We drove to the end of the Everglades (Flamingo), the Southern most part of peninsular Florida, to hit a few hikes and try to spot some crocodile and manatee. We learned that crocodile live in the brackish water between the saltwater bay and freshwater river. The manatee hang where the boats are, which is inside the saltwater marina. We tried to find some, but didn’t have any luck. We decided to take a walk along the bay instead. Mangrove trees stretched out their arms, seemingly crawling from shore to shallows.
I had to dip my feet in. I usually get that sensation whenever I’m near a body of water. No matter how cold, if I can’t swim in it, I have to at least give the toes a little taste. It was warmer than Rainbow Springs, and I would have gone for a swim if it weren’t for the jagged rocks and crocodile on the brain.
We saw the remnants of an old pier, a reminder of storms past. Those reminders are everywhere in Florida, especially the Everglades. The Flamingo visitor center is currently housed in a portable trailer, after recent storms destroyed their main structure.
After our walk along the bay, we turned inland toward Eco Pond and happened upon a lounging flock of roseate spoonbills.
I was interested in seeing these birds ever since my cousin Tiffany mentioned some sightings of them near St. Augustine. I remember seeing my first flamingo as a child, and imagined spotting one of these would lead to a similar feeling. It was just as I imagined it would be. I think I might have even fist pumped the air while quiet-yelling, “roseate spoonbills!” Here’s a picture with credit from the Audubon Society, so you can see just how cool these birds are.
Well now we were just totally birded up, high on feathers. We decided to hit Mrazek Pond next. As soon as we arrived, a man asked if I would like to look through his tripod telescope at a kingfisher across the lake. Yes, as fate would allow, we had stumbled upon a group of three couples led by Ranger Brian on a bird walk of the Everglades. Was it fate? I don’t know. Did we join the Bird Nerds? Of course we did.
We followed them to three more sites and learned a lot from Ranger Brian about not only birds, but the flora and fauna of the park. We even got to forage for coco plums. Ryan and I were the only brave ones willing to try them, probably because we were the youngest by about 25 years and are still blissfully unaware of our impending mortality. Also, I really love fruit. And Ryan didn’t want me to die alone in case it was poison. Thanks to Ranger Brian, it was a success, even though we learned that coco plums don’t taste that good.
One thing I really liked about the Bird Nerds was their tangible excitement. When one of the group heard a woodpecker, everyone stopped on their heels. They passed along binoculars until everyone had seen it. I mean, everyone. “Did you get a chance to see it,” they asked Ryan, who is generally that guy in the back corner of the classroom. He replied that he hadn’t. 12 eyes opened and smiled at him in anticipation. An arm reached out a pair of binoculars. He took hold and tried to find it. No luck. They waited, smiling. “Look here! Over there!” Hard to see. “Okay, try spotting it without the binoculars first.” Can’t seem to see it. Everyone wanted Ryan to find it. This group was not walking on until he did. One thing birders have is patience. I was beginning to get flashbacks of spending a half hour on a park bench waiting for my mom to be done looking for a nuthatch. And I knew I had found her people, and they were salt of the earth.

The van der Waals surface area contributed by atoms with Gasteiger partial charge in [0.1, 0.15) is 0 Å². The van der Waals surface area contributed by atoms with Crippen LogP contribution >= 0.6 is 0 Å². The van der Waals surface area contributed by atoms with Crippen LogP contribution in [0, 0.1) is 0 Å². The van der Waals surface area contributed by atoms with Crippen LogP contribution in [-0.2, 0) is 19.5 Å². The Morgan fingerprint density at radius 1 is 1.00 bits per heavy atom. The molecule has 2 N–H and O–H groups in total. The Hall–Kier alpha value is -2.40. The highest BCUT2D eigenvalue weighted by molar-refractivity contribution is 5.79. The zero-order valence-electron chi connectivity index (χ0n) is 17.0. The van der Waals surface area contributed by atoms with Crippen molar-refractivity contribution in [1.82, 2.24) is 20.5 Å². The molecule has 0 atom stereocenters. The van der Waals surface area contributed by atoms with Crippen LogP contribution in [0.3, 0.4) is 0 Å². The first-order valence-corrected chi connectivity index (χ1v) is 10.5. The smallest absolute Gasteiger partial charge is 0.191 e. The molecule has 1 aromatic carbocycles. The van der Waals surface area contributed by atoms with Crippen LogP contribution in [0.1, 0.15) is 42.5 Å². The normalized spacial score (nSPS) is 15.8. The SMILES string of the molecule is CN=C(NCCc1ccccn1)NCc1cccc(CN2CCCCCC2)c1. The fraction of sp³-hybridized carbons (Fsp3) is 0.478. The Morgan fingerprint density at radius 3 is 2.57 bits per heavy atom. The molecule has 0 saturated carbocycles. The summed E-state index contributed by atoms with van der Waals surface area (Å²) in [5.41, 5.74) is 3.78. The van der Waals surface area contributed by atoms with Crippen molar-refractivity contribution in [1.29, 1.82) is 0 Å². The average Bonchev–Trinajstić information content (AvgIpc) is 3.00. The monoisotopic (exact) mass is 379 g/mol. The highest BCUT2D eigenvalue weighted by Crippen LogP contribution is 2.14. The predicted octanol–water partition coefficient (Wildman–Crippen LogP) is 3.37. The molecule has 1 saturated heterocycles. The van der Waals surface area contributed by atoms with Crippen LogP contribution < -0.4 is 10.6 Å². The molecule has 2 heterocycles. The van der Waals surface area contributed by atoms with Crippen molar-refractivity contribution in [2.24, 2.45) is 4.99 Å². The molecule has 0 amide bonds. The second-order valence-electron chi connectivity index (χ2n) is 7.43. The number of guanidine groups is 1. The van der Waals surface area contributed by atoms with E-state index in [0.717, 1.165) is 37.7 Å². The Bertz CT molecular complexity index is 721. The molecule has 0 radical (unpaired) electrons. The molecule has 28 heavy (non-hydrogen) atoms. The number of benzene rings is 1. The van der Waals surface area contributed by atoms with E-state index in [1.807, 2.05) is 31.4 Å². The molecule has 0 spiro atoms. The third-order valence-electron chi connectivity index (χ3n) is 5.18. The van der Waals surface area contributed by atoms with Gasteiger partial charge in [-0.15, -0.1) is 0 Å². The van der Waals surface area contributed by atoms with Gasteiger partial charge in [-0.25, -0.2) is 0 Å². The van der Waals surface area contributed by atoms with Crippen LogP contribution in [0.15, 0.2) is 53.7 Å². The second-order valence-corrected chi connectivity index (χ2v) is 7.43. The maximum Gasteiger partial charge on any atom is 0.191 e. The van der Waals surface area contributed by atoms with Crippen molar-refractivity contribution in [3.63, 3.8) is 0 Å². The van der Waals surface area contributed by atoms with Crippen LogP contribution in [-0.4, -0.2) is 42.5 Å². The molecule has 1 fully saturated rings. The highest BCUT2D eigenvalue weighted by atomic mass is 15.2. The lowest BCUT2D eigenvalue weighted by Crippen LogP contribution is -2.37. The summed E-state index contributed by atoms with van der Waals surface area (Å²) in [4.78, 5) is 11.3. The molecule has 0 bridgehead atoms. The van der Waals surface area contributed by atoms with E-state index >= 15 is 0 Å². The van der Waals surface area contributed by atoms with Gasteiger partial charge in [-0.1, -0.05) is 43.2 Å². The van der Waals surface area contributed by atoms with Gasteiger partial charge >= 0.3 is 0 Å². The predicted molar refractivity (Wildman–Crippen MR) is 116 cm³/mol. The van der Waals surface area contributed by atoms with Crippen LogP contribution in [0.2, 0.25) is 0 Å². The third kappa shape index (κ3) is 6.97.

That evening we decided to walk the Anhinga trail again, as the park offered a night walk led by a Ranger. If you remember in Ryan’s post, the Anhinga trail was the trail filled with alligators. This time we would see them by starlight, and find them by flashlight, watching for their iridescent eyes to give up their spot.
We saw quite a few alligators, a great blue heron (oddly feeding at night, according to our guide who looked like Willie Nelson’s skinnier brother), and a nightjar called Chuck’s-will-widow. We also got some lessons about the cosmos and our connection to nature and time. The more Rangers I meet, the more I realize the magnitude of what they do. They are delighted in earth, conservation, and sharing, and it’s contagious.
The next morning we decided to take a little 50 minute getaway to Key Largo. We found a beach, grabbed a plot of sand, and took out our books.
I waded in the water, but we found too many of these little guys for me to bravely go in above the shin. I have been stung before, and it isn’t pleasant. But I enjoyed his little lacey feet…from afar.
I was happy to get a bit more vitamin D, especially as we opened our weather app to reveal freezing temperatures back home (sorry, loved ones).
We got some key lime pie (that was mediocre and way too sweet), and decided to head back to camp, making it in time for a glorious sunset. We looked at each other with smiles on our faces. Here we are, in this beautiful place, with this beautiful sky, and we get to do it together. Sometimes it feels like you are the richest person in the world, even when you’re living on $30 a day.